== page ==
Can coronavirus directly affect your heart?
Unfortunately, yes. Whilst many other viral infections can cause a type of heart inflammation called myocarditis or pericarditis, we have learnt that this specific (COVID-19) coronavirus can cause this more often and more aggressively. Whilst some people affected by coronavirus only have mild types of heart related symptoms (for example, mild chest pains and abnormal blood tests), others unfortunately develop a more aggressive type of myocarditis, which can lead to heart muscle failure and potential fatality. However, this is still a rare phenomenon. Amongst those who catch the virus, the more aggressive type of myocarditis affects well below 1% of cases.
Some people also develop symptoms that might suggest a heart problem during their recovery from COVID-19, feeling breathless, fatigued and experiencing chest pains (all symptoms of heart disease), but in fact the heart may not be involved at all. Only through a careful clinical assessment and via heart scans, we cardiologists can tell whether or not the heart has been affected.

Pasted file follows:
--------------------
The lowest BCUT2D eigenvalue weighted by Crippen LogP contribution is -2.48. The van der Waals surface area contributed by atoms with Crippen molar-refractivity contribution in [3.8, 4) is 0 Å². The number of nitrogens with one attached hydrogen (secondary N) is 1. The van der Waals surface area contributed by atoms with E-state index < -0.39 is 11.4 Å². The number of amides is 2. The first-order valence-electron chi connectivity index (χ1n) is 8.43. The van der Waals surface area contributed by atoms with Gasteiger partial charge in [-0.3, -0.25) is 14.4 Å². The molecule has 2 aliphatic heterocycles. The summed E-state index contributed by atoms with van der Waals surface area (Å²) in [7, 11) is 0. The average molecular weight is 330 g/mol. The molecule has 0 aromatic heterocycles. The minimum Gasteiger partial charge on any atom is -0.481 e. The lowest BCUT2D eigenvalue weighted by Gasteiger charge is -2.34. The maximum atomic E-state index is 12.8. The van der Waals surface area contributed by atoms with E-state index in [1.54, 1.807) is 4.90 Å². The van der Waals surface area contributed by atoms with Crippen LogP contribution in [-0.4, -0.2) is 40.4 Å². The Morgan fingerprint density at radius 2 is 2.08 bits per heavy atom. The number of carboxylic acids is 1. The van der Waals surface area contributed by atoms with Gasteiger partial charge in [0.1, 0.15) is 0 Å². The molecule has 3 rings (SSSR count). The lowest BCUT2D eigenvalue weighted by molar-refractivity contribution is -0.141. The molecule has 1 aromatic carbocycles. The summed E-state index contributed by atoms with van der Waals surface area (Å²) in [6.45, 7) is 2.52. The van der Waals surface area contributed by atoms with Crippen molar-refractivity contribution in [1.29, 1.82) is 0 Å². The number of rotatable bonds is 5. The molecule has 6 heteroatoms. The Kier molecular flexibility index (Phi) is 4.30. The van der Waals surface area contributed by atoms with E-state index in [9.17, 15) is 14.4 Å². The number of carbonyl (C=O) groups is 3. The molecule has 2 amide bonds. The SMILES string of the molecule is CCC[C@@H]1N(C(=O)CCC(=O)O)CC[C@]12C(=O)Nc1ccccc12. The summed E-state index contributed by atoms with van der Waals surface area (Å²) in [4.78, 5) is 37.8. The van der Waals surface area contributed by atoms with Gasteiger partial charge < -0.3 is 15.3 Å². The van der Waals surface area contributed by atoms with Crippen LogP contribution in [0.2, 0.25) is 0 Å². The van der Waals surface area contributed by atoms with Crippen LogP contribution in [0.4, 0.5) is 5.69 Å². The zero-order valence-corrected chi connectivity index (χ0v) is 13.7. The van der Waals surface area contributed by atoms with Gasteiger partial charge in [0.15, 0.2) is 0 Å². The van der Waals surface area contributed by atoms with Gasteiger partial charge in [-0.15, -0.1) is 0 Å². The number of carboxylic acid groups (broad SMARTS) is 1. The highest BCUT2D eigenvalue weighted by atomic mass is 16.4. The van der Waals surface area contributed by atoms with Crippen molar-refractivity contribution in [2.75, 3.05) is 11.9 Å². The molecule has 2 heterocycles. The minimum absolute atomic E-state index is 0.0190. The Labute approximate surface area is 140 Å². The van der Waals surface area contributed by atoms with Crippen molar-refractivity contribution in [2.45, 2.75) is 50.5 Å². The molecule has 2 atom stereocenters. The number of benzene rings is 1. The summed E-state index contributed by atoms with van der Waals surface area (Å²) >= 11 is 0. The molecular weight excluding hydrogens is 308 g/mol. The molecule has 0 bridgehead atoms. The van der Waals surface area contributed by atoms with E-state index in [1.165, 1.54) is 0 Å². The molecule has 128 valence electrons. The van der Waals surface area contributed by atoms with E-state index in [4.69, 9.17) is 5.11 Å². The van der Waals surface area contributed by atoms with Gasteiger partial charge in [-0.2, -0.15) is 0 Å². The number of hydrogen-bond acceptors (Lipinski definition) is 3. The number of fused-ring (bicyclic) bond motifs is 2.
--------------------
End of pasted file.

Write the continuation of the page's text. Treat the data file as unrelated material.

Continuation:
Are people with previous heart conditions at higher risk during a COVID-19 infection?
We learned very early in the pandemic that unfortunately, yes, people with previous heart conditions are at higher risk during a COVID-19 infection. Whilst other viruses, such as the Flu and other types of respiratory infections tend to more aggressively affect people with lung disease or the very elderly, COVID-19 is particularly more fatal amongst people with previous heart conditions (such as heart failure, angina or previous heart attacks). Also, even those individuals at risk of developing heart disease such as people with diabetes, hypertension and those who are significantly overweight have poorer outcomes when they catch COVID-19, compared to people with a healthier profile, of the same age. People with previous heart disease are therefore considered a vulnerable group.
Pragmatically, what can you do to protect your heart during the pandemic?
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